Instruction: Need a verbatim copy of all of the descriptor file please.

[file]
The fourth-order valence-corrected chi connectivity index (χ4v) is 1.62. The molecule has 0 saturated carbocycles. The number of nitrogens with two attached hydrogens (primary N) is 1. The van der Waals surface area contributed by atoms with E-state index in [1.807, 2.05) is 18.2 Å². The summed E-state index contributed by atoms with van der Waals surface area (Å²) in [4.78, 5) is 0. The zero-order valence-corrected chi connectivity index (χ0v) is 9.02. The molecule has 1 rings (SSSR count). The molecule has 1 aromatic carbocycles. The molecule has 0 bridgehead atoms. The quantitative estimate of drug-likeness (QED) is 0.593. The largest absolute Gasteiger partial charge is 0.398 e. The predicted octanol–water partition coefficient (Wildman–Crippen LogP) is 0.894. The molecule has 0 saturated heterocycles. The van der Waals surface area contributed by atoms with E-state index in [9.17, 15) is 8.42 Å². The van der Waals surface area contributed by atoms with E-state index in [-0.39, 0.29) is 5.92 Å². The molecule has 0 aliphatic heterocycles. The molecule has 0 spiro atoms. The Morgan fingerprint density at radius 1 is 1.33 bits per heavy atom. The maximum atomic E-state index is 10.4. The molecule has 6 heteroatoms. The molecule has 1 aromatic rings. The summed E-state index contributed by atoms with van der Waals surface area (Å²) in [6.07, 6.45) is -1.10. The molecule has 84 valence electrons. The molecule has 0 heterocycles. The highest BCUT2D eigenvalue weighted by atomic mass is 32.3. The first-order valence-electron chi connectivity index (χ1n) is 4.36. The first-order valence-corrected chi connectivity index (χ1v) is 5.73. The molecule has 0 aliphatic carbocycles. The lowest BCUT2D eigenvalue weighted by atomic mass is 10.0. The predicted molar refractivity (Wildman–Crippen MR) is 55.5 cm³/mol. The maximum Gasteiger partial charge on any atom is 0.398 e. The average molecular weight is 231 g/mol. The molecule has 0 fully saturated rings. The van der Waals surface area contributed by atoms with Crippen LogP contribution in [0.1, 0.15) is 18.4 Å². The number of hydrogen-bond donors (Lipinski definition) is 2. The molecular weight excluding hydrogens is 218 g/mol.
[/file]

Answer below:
The fourth-order valence-corrected chi connectivity index (χ4v) is 1.62. The molecule has 0 saturated carbocycles. The number of nitrogens with two attached hydrogens (primary N) is 1. The van der Waals surface area contributed by atoms with E-state index in [1.807, 2.05) is 18.2 Å². The summed E-state index contributed by atoms with van der Waals surface area (Å²) in [4.78, 5) is 0. The zero-order valence-corrected chi connectivity index (χ0v) is 9.02. The molecule has 1 rings (SSSR count). The molecule has 1 aromatic carbocycles. The molecule has 0 bridgehead atoms. The quantitative estimate of drug-likeness (QED) is 0.593. The largest absolute Gasteiger partial charge is 0.398 e. The predicted octanol–water partition coefficient (Wildman–Crippen LogP) is 0.894. The molecule has 0 saturated heterocycles. The van der Waals surface area contributed by atoms with E-state index in [9.17, 15) is 8.42 Å². The van der Waals surface area contributed by atoms with E-state index in [-0.39, 0.29) is 5.92 Å². The molecule has 0 aliphatic heterocycles. The molecule has 0 spiro atoms. The Morgan fingerprint density at radius 1 is 1.33 bits per heavy atom. The maximum atomic E-state index is 10.4. The molecule has 6 heteroatoms. The molecule has 1 aromatic rings. The summed E-state index contributed by atoms with van der Waals surface area (Å²) in [6.07, 6.45) is -1.10. The molecule has 84 valence electrons. The molecule has 0 heterocycles. The highest BCUT2D eigenvalue weighted by atomic mass is 32.3. The first-order valence-electron chi connectivity index (χ1n) is 4.36. The first-order valence-corrected chi connectivity index (χ1v) is 5.73. The molecule has 0 aliphatic carbocycles. The lowest BCUT2D eigenvalue weighted by atomic mass is 10.0. The predicted molar refractivity (Wildman–Crippen MR) is 55.5 cm³/mol. The maximum Gasteiger partial charge on any atom is 0.398 e. The average molecular weight is 231 g/mol. The molecule has 0 fully saturated rings. The van der Waals surface area contributed by atoms with Crippen LogP contribution in [0.1, 0.15) is 18.4 Å². The number of hydrogen-bond donors (Lipinski definition) is 2. The molecular weight excluding hydrogens is 218 g/mol.